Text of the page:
In June 2013, India raised its concern over Japan's MRLs of Ethoxyquin in shrimp. India understood that there had been evidence raising concerns over the genotoxicity of Ethoxyquin, but did not understand why the MRLs for fish (1 ppm) were higher than those for shrimp (0.01 ppm). India had experienced a substantial economic loss due to Japan's MRLs, which were without scientific justification.

Japan reiterated that it set individual MRLs in food based on scientific data. The MRL in fish was based on residue trial data for fish, but there was no such data for shrimp. Furthermore, as there was no Codex standard for Ethoxyquin in shrimp, nor had any foreign country requested that Japan set a specific maximum level in shrimp, the uniform limit of 0.01 ppm had been applied. Japan was reviewing the uniform limit pursuant to a request for a specific limit from India, received September 2012. Multiple reports from Japanese authorities, as well as the European Food Safety Authority, had raised concern about the potential genotoxicity of Ethoxyquin. Japan reiterated that it would continue to review the status of this limit and consider new data and reports as they became available. Japan expressed its desire to continue working with India on this issue through bilateral channels.

In October 2013, India noted that Japan had been examining consignments of shrimp for Ethoxyquin levels since August 2012. India asserted that the Ethoxyquin levels in these consignments was extremely low, ranging from 0.02 ppm to 0.05 ppm, according to the information provided by the relevant Japanese authority. India noted that Japan had fixed a provisional MRL of 0.01 ppm on finfish claiming that they did not have sufficient data to fix a final MRL on fish. India suggested that a provisional MRL be fixed also for shrimps based on preliminary study results, until reliable data could be obtained. India urged Japan to expedite their consideration and to indicate the timeframe for a final decision on this issue.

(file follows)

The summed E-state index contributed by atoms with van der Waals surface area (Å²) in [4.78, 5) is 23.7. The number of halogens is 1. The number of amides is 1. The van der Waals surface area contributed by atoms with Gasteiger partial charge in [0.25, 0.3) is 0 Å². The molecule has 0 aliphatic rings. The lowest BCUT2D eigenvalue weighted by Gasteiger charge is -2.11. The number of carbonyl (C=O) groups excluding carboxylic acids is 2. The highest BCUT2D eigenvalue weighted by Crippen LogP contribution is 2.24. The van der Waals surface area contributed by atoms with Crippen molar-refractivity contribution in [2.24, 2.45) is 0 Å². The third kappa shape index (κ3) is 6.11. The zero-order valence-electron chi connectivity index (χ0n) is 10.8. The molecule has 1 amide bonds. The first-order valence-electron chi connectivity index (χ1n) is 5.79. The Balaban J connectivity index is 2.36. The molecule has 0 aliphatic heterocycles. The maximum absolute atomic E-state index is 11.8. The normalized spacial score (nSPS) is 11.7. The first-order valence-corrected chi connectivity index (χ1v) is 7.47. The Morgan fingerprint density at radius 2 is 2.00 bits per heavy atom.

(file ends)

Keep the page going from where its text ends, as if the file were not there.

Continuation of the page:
Japan stated that it had been conducting risk assessments and, in the process, the concern about genotoxicity of Ethoxyquin had been raised. Japan had prepared a draft assessment report which it had made available to the public, and it was in the process of evaluating the comments submitted. Japan had proposed a draft MRL of 0.2 ppm based on the assessment report. Japan was willing to continue working with India on this issue through bilateral channels.

Codex informed the Committee that Ethoxyquin had been placed on Codex's priority list for evaluation and thus would be considered at the international level.

In October 2014, India thanked the United States and Japan for their co-operation, and reported that two specific trade concerns had been resolved: India's concerns regarding US default MRLs, limits of determination or limits of quantification on basmati rice (STC 328); and concerns regarding Japan's restrictions on shrimp due to anti-oxidant residues (STC 342).

The United States confirmed that STC 328 had been being resolved. The new tolerance limits had been notified in G/SPS/N/USA/2679 and had already facilitated trade in basmati rice. Japan confirmed that STC 342 was resolved.